Project description:OBJECTIVES:Study objectives were to investigate the prevalence and causes of prescribing errors amongst foundation doctors (i.e. junior doctors in their first (F1) or second (F2) year of post-graduate training), describe their knowledge and experience of prescribing errors, and explore their self-efficacy (i.e. confidence) in prescribing. METHOD:A three-part mixed-methods design was used, comprising: prospective observational study; semi-structured interviews and cross-sectional survey. All doctors prescribing in eight purposively selected hospitals in Scotland participated. All foundation doctors throughout Scotland participated in the survey. The number of prescribing errors per patient, doctor, ward and hospital, perceived causes of errors and a measure of doctors' self-efficacy were established. RESULTS:4710 patient charts and 44,726 prescribed medicines were reviewed. There were 3364 errors, affecting 1700 (36.1%) charts (overall error rate: 7.5%; F1:7.4%; F2:8.6%; consultants:6.3%). Higher error rates were associated with : teaching hospitals (p<0.001), surgical (p?=?<0.001) or mixed wards (0.008) rather thanmedical ward, higher patient turnover wards (p<0.001), a greater number of prescribed medicines (p<0.001) and the months December and June (p<0.001). One hundred errors were discussed in 40 interviews. Error causation was multi-factorial; work environment and team factors were particularly noted. Of 548 completed questionnaires (national response rate of 35.4%), 508 (92.7% of respondents) reported errors, most of which (328 (64.6%) did not reach the patient. Pressure from other staff, workload and interruptions were cited as the main causes of errors. Foundation year 2 doctors reported greater confidence than year 1 doctors in deciding the most appropriate medication regimen. CONCLUSIONS:Prescribing errors are frequent and of complex causation. Foundation doctors made more errors than other doctors, but undertook the majority of prescribing, making them a key target for intervention. Contributing causes included work environment, team, task, individual and patient factors. Further work is needed to develop and assess interventions that address these.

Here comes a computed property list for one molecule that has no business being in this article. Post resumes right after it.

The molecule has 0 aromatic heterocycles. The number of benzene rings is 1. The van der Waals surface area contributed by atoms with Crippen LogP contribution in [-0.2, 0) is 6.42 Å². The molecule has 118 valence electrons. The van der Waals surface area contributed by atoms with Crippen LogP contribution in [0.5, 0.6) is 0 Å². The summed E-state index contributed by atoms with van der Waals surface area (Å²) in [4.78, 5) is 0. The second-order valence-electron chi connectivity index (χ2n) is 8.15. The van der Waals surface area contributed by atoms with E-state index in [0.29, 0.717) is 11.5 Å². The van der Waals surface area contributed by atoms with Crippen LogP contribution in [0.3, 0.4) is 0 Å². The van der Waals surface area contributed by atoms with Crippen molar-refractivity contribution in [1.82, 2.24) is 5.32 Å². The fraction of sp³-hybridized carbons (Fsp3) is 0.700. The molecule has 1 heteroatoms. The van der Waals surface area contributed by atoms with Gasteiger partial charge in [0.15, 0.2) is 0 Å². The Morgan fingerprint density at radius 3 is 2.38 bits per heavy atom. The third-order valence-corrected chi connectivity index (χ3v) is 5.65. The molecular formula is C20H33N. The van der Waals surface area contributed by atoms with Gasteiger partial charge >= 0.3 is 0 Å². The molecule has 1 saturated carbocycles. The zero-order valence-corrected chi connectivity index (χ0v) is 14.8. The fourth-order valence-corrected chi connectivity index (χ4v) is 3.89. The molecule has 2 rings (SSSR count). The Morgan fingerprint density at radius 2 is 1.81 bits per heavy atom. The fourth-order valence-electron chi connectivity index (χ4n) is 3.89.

Project description:<h4>Problem</h4>The NHS is perceived to have a poor record of learning from incidents. Despite efforts of the Medical Devices Agency, which issues safety warnings, adverse incidents with medical devices continue to occur, some of which result in serious injury or death through device failures, user errors, and organisational problems.<h4>Design</h4>Introduction of feedback notes on a supportive investigation that seeks to determine latent factors, immediate triggers, causes, and positive actions taken by staff that minimised adverse consequences.<h4>Background and setting</h4>Medical physics department providing equipment management services in a major NHS teaching trust.<h4>Key measures for improvement</h4>Reduction in repetitions of adverse incidents and improved staff competency in using devices.<h4>Strategy for change</h4>A feedback note was developed to describe the incident and generic details of the equipment, summarise the investigation (focusing on latent causes and immediate triggers), and describe lessons to be learnt and positive actions by staff.<h4>Effects of change</h4>Feedback notes have been used in teaching sessions and given to ward link nurses. Despite being new, the positive supportive approach has encouraged an open reporting culture.<h4>Lessons learnt</h4>Adverse incidents are typically caused by alignment of different factors, but good practice can prevent errors becoming incidents. Careful analysis of incidents reveals both the multifactorial causes and the good practices that can help minimise repetitions.